5. Warthen KG, Boyse-Peacor A, Jones KG, Sanford B, Love TM, Mickey BJ (2020). Sex differences in the human reward system: convergent behavioral, autonomic and neural evidence. Soc Cogn Affect Neurosci, 15(7), 789-801.
  6. Sankar A, Yttredahl AA, Fourcade EW, Mickey BJ, Love TM, Langenecker SA, Hsu DT (2019). Dissociable Neural Responses to Monetary and Social Gain and Loss in Women With Major Depressive Disorder. Front Behav Neurosci, 13, 149.
  7. Love TM (2018). The impact of oxytocin on stress: the role of sex. Curr Opin Behav Sci, 23, 136-142.
  8. Yttredahl AA, McRobert E, Sheler B, Mickey BJ, Love TM, Langenecker SA, Zubieta JK, Hsu DT (2018). Abnormal emotional and neural responses to romantic rejection and acceptance in depressed women. J Affect Disord, 234, 231-238.
  9. Love TM, Cranford JA, Burmeister M, Wojnar M, Zucker RA, J Brower K (2018). Oxytocin Genotype Moderates the Impact of Social Support on Psychiatric Distress in Alcohol-Dependent Patients. Alcohol Alcohol, 53(1), 57-63.
  10. Mickey BJ, Heffernan J, Heisel C, Pecia M, Hsu DT, Zubieta JK, Love TM (2016). Oxytocin modulates hemodynamic responses to monetary incentives in humans. Psychopharmacology (Berl), 233(23-24), 3905-3919.
  11. Martikainen IK, Nuechterlein EB, Pecina M, Love TM, Cummiford CM, Green CR, Stohler CS, Zubieta JK (2015). Chronic Back Pain Is Associated with Alterations in Dopamine Neurotransmission in the Ventral Striatum. J Neurosci, 35(27), 9957-65.
  12. Pecina M, Love T, Stohler CS, Goldman D, Zubieta JK (2015). Effects of the Mu opioid receptor polymorphism (OPRM1 A118G) on pain regulation, placebo effects and associated personality trait measures. Neuropsychopharmacology, 40(4), 957-65.
  13. Hsu DT, Sanford BJ, Meyers KK, Love TM, Hazlett KE, Walker SJ, Mickey BJ, Koeppe RA, Langenecker SA, Zubieta JK (2015). It still hurts: altered endogenous opioid activity in the brain during social rejection and acceptance in major depressive disorder. Mol Psychiatry, 20(2), 193-200.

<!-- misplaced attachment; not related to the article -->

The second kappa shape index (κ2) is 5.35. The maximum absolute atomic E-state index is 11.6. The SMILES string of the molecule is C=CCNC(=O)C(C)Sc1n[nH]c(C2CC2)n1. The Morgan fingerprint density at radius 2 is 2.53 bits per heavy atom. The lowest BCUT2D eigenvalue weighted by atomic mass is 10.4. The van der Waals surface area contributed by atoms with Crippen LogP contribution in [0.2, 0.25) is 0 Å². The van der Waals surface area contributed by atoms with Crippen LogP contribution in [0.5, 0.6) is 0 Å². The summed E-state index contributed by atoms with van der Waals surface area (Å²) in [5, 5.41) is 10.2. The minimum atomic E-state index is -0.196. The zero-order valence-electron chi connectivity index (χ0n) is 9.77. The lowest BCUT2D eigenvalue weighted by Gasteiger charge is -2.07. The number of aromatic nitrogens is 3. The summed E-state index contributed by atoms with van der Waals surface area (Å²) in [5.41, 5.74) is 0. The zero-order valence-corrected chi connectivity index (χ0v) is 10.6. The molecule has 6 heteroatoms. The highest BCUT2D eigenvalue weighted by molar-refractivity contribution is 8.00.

14. Weiland BJ, Heitzeg MM, Zald D, Cummiford C, Love T, Zucker RA, Zubieta JK (2014). Relationship between impulsivity, prefrontal anticipatory activation, and striatal dopamine release during rewarded task performance. Psychiatry Res, 223(3), 244-52.
  15. DaSilva AF, Nascimento TD, DosSantos MF, Lucas S, van HolsbeecK H, DeBoer M, Maslowski E, Love T, Martikainen IK, Koeppe RA, Smith YR, Zubieta JK (2014). Association of mu-Opioid Activation in the Prefrontal Cortex with Spontaneous Migraine Attacks - Brief Report I. Ann Clin Transl Neurol, 1(6), 439-444.
  16. Nascimento TD, DosSantos MF, Lucas S, van Holsbeeck H, DeBoer M, Maslowski E, Love T, Martikainen IK, Koeppe RA, Smith YR, Zubieta JK, DaSilva AF (2014). mu-Opioid activation in the midbrain during migraine allodynia - brief report II. Ann Clin Transl Neurol, 1(6), 445-50.
  17. Pecina M, Martinez-Jauand M, Love T, Heffernan J, Montoya P, Hodgkinson C, Stohler CS, Goldman D, Zubieta JK (2014). Valence-specific effects of BDNF Val66Met polymorphism on dopaminergic stress and reward processing in humans. J Neurosci, 34(17), 5874-81.
  18. Love TM (2014). Oxytocin, motivation and the role of dopamine. Pharmacol Biochem Behav, 119, 49-60.
  19. DosSantos MF, Martikainen IK, Nascimento TD, Love TM, DeBoer MD, Schambra HM, Bikson M, Zubieta JK, DaSilva AF (2014). Building up analgesia in humans via the endogenous mu-opioid system by combining placebo and active tDCS: a preliminary report. PLoS One, 9(7), e102350.
  20. Hsu DT, Sanford BJ, Meyers KK, Love TM, Hazlett KE, Wang H, Ni L, Walker SJ, Mickey BJ, Korycinski ST, Koeppe RA, Crocker JK, Langenecker SA, Zubieta JK (2013). Response of the mu-opioid system to social rejection and acceptance. Mol Psychiatry, 18(11), 1211-7.
  21. Martikainen IK, Pecina M, Love TM, Nuechterlein EB, Cummiford CM, Green CR, Harris RE, Stohler CS, Zubieta JK (2013). Alterations in endogenous opioid functional measures in chronic back pain. J Neurosci, 33(37), 14729-37.
  22. Marsh CA, Berent-Spillson A, Love T, Persad CC, Pop-Busui R, Zubieta JK, Smith YR (2013). Functional neuroimaging of emotional processing in women with polycystic ovary syndrome: a case-control pilot study. Fertil Steril, 100(1), 200-7.e1.
  23. Pecina M, Azhar H, Love TM, Lu T, Fredrickson BL, Stohler CS, Zubieta JK (2013). Personality trait predictors of placebo analgesia and neurobiological correlates. Neuropsychopharmacology, 38(4), 639-46.
  24. Pecina M, Mickey BJ, Love T, Wang H, Langenecker SA, Hodgkinson C, Shen PH, Villafuerte S, Hsu D, Weisenbach SL, Stohler CS, Goldman D, Zubieta JK (2013). DRD2 polymorphisms modulate reward and emotion processing, dopamine neurotransmission and openness to experience. Cortex, 49(3), 877-90.